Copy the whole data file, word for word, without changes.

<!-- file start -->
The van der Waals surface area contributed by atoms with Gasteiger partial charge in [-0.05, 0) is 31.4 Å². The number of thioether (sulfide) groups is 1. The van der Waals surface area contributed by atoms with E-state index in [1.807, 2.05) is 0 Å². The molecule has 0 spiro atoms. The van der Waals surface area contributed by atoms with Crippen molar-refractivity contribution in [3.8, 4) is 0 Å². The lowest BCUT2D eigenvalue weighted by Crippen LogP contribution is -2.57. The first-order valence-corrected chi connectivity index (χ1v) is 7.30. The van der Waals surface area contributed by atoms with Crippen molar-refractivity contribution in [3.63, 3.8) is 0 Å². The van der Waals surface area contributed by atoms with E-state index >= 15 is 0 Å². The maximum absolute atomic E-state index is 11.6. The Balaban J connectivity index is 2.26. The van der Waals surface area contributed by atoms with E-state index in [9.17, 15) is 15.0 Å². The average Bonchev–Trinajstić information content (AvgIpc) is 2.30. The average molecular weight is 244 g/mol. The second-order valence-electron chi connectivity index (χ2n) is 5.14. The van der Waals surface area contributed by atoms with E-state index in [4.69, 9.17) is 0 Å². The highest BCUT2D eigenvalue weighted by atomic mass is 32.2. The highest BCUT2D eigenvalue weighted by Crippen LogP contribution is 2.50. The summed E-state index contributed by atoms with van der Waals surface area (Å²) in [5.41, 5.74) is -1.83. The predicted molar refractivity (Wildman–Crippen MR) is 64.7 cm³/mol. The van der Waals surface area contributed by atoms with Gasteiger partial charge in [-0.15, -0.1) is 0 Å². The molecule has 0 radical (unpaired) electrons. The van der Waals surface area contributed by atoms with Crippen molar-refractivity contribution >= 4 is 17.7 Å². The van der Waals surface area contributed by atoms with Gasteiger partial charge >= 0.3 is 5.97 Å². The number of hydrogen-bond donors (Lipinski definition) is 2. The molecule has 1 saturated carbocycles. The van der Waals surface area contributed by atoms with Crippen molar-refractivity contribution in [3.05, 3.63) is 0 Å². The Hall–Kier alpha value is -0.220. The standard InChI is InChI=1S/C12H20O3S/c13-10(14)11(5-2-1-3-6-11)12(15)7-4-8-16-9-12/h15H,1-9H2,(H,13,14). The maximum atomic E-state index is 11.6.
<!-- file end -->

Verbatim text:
The van der Waals surface area contributed by atoms with Gasteiger partial charge in [-0.05, 0) is 31.4 Å². The number of thioether (sulfide) groups is 1. The van der Waals surface area contributed by atoms with E-state index in [1.807, 2.05) is 0 Å². The molecule has 0 spiro atoms. The van der Waals surface area contributed by atoms with Crippen molar-refractivity contribution in [3.8, 4) is 0 Å². The lowest BCUT2D eigenvalue weighted by Crippen LogP contribution is -2.57. The first-order valence-corrected chi connectivity index (χ1v) is 7.30. The van der Waals surface area contributed by atoms with Crippen molar-refractivity contribution in [3.63, 3.8) is 0 Å². The van der Waals surface area contributed by atoms with E-state index >= 15 is 0 Å². The maximum absolute atomic E-state index is 11.6. The Balaban J connectivity index is 2.26. The van der Waals surface area contributed by atoms with E-state index in [9.17, 15) is 15.0 Å². The average Bonchev–Trinajstić information content (AvgIpc) is 2.30. The average molecular weight is 244 g/mol. The second-order valence-electron chi connectivity index (χ2n) is 5.14. The van der Waals surface area contributed by atoms with E-state index in [4.69, 9.17) is 0 Å². The highest BCUT2D eigenvalue weighted by atomic mass is 32.2. The highest BCUT2D eigenvalue weighted by Crippen LogP contribution is 2.50. The summed E-state index contributed by atoms with van der Waals surface area (Å²) in [5.41, 5.74) is -1.83. The predicted molar refractivity (Wildman–Crippen MR) is 64.7 cm³/mol. The van der Waals surface area contributed by atoms with Gasteiger partial charge in [-0.15, -0.1) is 0 Å². The molecule has 0 radical (unpaired) electrons. The van der Waals surface area contributed by atoms with Crippen molar-refractivity contribution >= 4 is 17.7 Å². The van der Waals surface area contributed by atoms with Gasteiger partial charge >= 0.3 is 5.97 Å². The number of hydrogen-bond donors (Lipinski definition) is 2. The molecule has 1 saturated carbocycles. The van der Waals surface area contributed by atoms with Crippen molar-refractivity contribution in [3.05, 3.63) is 0 Å². The Hall–Kier alpha value is -0.220. The standard InChI is InChI=1S/C12H20O3S/c13-10(14)11(5-2-1-3-6-11)12(15)7-4-8-16-9-12/h15H,1-9H2,(H,13,14). The maximum atomic E-state index is 11.6.